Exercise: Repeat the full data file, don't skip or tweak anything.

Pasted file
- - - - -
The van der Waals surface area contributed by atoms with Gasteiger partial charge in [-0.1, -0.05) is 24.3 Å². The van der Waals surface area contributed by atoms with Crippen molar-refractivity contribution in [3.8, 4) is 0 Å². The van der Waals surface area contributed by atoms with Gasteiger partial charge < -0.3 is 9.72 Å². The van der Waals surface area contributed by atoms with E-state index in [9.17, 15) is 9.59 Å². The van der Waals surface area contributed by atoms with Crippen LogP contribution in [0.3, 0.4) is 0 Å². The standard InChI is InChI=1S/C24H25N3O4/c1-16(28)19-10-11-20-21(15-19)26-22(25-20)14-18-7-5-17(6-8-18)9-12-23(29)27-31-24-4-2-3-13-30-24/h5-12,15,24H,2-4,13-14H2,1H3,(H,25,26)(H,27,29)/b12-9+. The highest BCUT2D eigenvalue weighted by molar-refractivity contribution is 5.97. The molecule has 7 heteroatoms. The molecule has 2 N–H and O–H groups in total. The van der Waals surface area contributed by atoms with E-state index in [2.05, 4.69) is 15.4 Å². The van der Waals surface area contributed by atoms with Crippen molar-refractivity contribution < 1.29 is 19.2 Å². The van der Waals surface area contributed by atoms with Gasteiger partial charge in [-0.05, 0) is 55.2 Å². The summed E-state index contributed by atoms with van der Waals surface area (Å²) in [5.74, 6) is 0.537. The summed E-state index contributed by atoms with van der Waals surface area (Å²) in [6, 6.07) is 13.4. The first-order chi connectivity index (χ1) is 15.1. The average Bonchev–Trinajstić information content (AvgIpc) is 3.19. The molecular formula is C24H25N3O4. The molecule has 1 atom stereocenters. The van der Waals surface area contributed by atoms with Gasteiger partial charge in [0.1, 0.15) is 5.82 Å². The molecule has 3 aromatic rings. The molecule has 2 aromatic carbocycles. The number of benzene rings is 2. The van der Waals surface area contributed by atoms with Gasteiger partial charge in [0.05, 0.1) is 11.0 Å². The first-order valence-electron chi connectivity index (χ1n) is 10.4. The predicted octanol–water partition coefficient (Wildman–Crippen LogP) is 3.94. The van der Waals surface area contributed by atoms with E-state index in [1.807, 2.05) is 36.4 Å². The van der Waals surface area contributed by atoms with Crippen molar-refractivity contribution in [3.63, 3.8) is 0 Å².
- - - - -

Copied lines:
The van der Waals surface area contributed by atoms with Gasteiger partial charge in [-0.1, -0.05) is 24.3 Å². The van der Waals surface area contributed by atoms with Crippen molar-refractivity contribution in [3.8, 4) is 0 Å². The van der Waals surface area contributed by atoms with Gasteiger partial charge < -0.3 is 9.72 Å². The van der Waals surface area contributed by atoms with E-state index in [9.17, 15) is 9.59 Å². The van der Waals surface area contributed by atoms with Crippen LogP contribution in [0.3, 0.4) is 0 Å². The standard InChI is InChI=1S/C24H25N3O4/c1-16(28)19-10-11-20-21(15-19)26-22(25-20)14-18-7-5-17(6-8-18)9-12-23(29)27-31-24-4-2-3-13-30-24/h5-12,15,24H,2-4,13-14H2,1H3,(H,25,26)(H,27,29)/b12-9+. The highest BCUT2D eigenvalue weighted by molar-refractivity contribution is 5.97. The molecule has 7 heteroatoms. The molecule has 2 N–H and O–H groups in total. The van der Waals surface area contributed by atoms with E-state index in [2.05, 4.69) is 15.4 Å². The van der Waals surface area contributed by atoms with Crippen molar-refractivity contribution < 1.29 is 19.2 Å². The van der Waals surface area contributed by atoms with Gasteiger partial charge in [-0.05, 0) is 55.2 Å². The summed E-state index contributed by atoms with van der Waals surface area (Å²) in [5.74, 6) is 0.537. The summed E-state index contributed by atoms with van der Waals surface area (Å²) in [6, 6.07) is 13.4. The first-order chi connectivity index (χ1) is 15.1. The average Bonchev–Trinajstić information content (AvgIpc) is 3.19. The molecular formula is C24H25N3O4. The molecule has 1 atom stereocenters. The van der Waals surface area contributed by atoms with Gasteiger partial charge in [0.1, 0.15) is 5.82 Å². The molecule has 3 aromatic rings. The molecule has 2 aromatic carbocycles. The number of benzene rings is 2. The van der Waals surface area contributed by atoms with Gasteiger partial charge in [0.05, 0.1) is 11.0 Å². The first-order valence-electron chi connectivity index (χ1n) is 10.4. The predicted octanol–water partition coefficient (Wildman–Crippen LogP) is 3.94. The van der Waals surface area contributed by atoms with E-state index in [1.807, 2.05) is 36.4 Å². The van der Waals surface area contributed by atoms with Crippen molar-refractivity contribution in [3.63, 3.8) is 0 Å².